# Confusion regarding ground loops.

#### WBahn

Joined Mar 31, 2012
26,398
apples and oranges, we see this very differently. (picture of grounds in post #5)
I would never have thought that reducing ground and power resistance would increase ground current measurably. The current is a function of the load not a function of ground resistance. Even if the current went up by 0.1% the greatly reduced resistance would cause the induced voltage to be much smaller. Ohms law give me the idea that as resistance approaches zero the voltage approaches zero and thus less effect.

You must be talking AC not DC.
I have never added resistors and inductors to grounds. I have added inductors to power and data lines to isolate RF noise.
To try to support your point, I have used common mode chokes on power lines and long runs of cables, to keep RF off the wires. In these cases the "grounds" have a area or length greater than 1/4 wave length and I am not fighting ground resistance but ground inductance or impedance at 100s of MHz or ghz. Even in this case lowering ground resistance from 0.1 ohm to 0.01 ohm will not measurably change the current in grounds.
The TS very specifically asked about ground loops. The Post #5 does not have any ground loops in either situation shown. The issue being addressed there is not a ground loop, but rather ground bounce.

When you have added inductors to power and data lines (and you can also add them to ground lines, as well, but you need to be more careful if you are using single-ended signals referred to the system common) you are doing exactly what I described, increasing the resistance (impedance) at the offending frequency in order to reduce the interfering currents at that frequency.

EDIT: Fix typo.

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#### MisterBill2

Joined Jan 23, 2018
8,983
Using a power return path for connecting signal return points is always a poor choice. That is the basis for having a "star point" arrangement. So adding impedance to ground connections is only useful in a system that is already seriously flawed. And serious flaws are rather common and seldom very obvious. The point is that at no time and under no condition should a power return path and a signal return path be the same. While they may not be actual ground loops the effect is the same and the solutions are similar.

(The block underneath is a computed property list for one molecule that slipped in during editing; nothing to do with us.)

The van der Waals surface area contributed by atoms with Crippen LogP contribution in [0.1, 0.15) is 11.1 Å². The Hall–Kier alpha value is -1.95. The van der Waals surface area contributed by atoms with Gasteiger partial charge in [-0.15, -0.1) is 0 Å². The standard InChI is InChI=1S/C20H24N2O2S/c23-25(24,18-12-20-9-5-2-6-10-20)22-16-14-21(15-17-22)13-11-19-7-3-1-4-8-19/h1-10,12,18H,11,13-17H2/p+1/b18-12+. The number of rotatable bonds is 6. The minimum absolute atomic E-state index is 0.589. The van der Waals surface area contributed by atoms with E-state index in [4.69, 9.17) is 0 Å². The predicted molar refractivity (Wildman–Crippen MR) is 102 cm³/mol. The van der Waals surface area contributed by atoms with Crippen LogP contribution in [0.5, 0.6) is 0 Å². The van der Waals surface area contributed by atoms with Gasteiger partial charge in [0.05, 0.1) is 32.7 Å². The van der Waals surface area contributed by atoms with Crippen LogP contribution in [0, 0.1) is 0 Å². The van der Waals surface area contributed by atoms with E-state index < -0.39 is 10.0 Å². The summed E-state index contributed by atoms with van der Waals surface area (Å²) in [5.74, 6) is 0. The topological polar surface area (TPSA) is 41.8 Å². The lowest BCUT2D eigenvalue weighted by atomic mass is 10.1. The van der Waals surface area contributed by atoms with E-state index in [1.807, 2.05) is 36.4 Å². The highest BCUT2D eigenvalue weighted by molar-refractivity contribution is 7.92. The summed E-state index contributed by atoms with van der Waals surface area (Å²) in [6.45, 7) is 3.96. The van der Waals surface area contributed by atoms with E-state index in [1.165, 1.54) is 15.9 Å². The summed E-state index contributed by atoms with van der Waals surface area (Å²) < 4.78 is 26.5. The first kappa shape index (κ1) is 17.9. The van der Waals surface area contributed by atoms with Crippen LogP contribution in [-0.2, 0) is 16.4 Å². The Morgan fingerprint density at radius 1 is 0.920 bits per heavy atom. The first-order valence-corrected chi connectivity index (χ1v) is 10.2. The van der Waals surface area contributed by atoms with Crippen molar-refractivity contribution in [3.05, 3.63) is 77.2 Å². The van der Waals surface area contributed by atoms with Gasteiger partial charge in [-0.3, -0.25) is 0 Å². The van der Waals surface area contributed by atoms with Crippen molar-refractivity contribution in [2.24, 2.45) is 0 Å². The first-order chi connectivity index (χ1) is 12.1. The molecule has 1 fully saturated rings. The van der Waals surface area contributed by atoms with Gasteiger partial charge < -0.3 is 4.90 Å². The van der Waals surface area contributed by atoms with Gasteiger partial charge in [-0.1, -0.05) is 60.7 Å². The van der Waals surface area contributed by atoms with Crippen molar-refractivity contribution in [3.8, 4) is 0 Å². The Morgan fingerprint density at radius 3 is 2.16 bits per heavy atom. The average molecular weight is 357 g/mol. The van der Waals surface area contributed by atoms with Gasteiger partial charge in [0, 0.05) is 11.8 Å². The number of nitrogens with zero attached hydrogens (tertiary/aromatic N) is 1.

#### WBahn

Joined Mar 31, 2012
26,398
Using a power return path for connecting signal return points is always a poor choice. That is the basis for having a "star point" arrangement. So adding impedance to ground connections is only useful in a system that is already seriously flawed. And serious flaws are rather common and seldom very obvious. The point is that at no time and under no condition should a power return path and a signal return path be the same. While they may not be actual ground loops the effect is the same and the solutions are similar.
Ideally you are correct -- but there are situations in which other considerations force them to be the same. Sadly, many of those situations also reduce the available mitigation options.

Even when the intended signal and power return paths are separate, ground loops in just the power return paths can result in noise pickup that gets coupled into nearby signal paths, particularly if the effective areas of the two antennas are large or overlap.

#### nsaspook

Joined Aug 27, 2009
8,487

#### MisterBill2

Joined Jan 23, 2018
8,983
A "ground loop" is an invisible nemesis that couples various ground symbol points together with an unknown and often variable series resistance back to the power supply common return point. If a noise current is flowing through thhe same resistance as a signal current then the voltage will result from the sum of those currents. Thus the cause is known, at least in principle. The exact mechanization is often not that obvious. So avoiding the problem takes both effort and insight, in addition to following procedures.